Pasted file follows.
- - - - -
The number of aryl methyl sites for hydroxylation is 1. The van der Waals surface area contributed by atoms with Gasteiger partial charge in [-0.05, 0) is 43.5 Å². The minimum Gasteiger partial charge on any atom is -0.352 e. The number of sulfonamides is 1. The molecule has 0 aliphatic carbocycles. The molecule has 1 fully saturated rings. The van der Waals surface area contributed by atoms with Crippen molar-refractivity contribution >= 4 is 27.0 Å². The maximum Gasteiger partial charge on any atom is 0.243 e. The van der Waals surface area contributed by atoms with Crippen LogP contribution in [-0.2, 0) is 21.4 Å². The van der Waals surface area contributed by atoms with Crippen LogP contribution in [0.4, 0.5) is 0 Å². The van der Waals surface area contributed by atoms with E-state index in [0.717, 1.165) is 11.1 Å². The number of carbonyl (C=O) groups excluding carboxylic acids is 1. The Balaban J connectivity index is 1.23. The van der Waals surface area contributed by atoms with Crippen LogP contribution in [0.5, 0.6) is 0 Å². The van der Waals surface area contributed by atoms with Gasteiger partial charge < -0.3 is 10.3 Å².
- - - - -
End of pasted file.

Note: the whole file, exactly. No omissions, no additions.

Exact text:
The number of aryl methyl sites for hydroxylation is 1. The van der Waals surface area contributed by atoms with Gasteiger partial charge in [-0.05, 0) is 43.5 Å². The minimum Gasteiger partial charge on any atom is -0.352 e. The number of sulfonamides is 1. The molecule has 0 aliphatic carbocycles. The molecule has 1 fully saturated rings. The van der Waals surface area contributed by atoms with Crippen molar-refractivity contribution >= 4 is 27.0 Å². The maximum Gasteiger partial charge on any atom is 0.243 e. The van der Waals surface area contributed by atoms with Crippen LogP contribution in [-0.2, 0) is 21.4 Å². The van der Waals surface area contributed by atoms with Crippen LogP contribution in [0.4, 0.5) is 0 Å². The van der Waals surface area contributed by atoms with E-state index in [0.717, 1.165) is 11.1 Å². The number of carbonyl (C=O) groups excluding carboxylic acids is 1. The Balaban J connectivity index is 1.23. The van der Waals surface area contributed by atoms with Crippen LogP contribution in [0.5, 0.6) is 0 Å². The van der Waals surface area contributed by atoms with Gasteiger partial charge < -0.3 is 10.3 Å².